Monet& Goyon 1927 Model ZG Villiers Mk 7-A 150 cc two stroke single engine # 51127
In 1916, in the middle of the first world war, engineer Joseph Monet and Adrien Goyon, a wealthy inhabitant of Macon, formed a partnership with the aim to start the production of three wheeled vehicles for handicapped and immobilized people: a market that would be fast growing till the end of the war in 1918.
The firm of Monet&Goyon was established on April 2nd, 1917 .
Business went well, and in 1919 a motorized version of their vehicle was brought out, powered by a 117 cc motorized wheel.
In 1922 the company managed to get the production rights for the popular British Villiers two stroke engines.
Monet &Goyon was very successful in races with specially tuned Villiers engines; they won the French championship every year between 1924 and 1927.
They also set a number of world records with these machines.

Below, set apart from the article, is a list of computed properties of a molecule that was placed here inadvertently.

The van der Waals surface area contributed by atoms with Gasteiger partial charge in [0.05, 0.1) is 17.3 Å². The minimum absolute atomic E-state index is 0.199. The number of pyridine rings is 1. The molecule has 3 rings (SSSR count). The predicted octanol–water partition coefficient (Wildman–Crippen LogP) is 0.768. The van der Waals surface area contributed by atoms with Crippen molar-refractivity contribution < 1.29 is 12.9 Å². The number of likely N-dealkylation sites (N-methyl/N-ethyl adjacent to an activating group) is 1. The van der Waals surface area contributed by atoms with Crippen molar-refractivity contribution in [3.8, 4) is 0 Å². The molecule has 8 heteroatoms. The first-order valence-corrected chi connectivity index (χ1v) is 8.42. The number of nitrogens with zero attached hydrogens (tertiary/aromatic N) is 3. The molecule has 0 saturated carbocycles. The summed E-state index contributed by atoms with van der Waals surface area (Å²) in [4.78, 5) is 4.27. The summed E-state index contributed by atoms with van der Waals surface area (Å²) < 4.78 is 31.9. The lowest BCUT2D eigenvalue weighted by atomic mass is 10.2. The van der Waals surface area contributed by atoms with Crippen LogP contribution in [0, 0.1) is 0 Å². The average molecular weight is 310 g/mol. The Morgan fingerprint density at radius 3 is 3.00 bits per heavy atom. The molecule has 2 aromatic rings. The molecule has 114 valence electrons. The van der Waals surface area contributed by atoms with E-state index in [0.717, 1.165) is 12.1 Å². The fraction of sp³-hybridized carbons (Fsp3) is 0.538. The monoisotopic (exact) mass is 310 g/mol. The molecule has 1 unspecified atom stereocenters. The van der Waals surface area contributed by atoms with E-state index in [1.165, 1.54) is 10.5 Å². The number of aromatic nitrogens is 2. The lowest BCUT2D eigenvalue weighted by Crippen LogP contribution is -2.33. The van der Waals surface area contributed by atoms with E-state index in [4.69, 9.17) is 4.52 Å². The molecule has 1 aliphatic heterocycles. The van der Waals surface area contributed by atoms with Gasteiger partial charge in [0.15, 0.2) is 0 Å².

From 1925 on MAG engines were also utilized; to such an extend that M&G became a top customer of the Swiss factory.
In 1928 it was decided that only machines with 100% French engines could take part in the championship races.
This ruled out the successful M&G machines, that all had foreign engines. But the company struck back by acquiring the old Koehler-Escoffier firm that produced racing motorcycles. Monet & Goyon also took over the licence to produce Sturmey Archer gearboxes.
They made the gearboxes under a French name and so managed to become fully “made in France”again and they resumed their racing victories.
In the 1930s there would be less and less differences between the Monet&Goyons and the Koehler Escoffiers.
The years after world war II were not so successful and the company stopped production in 1959.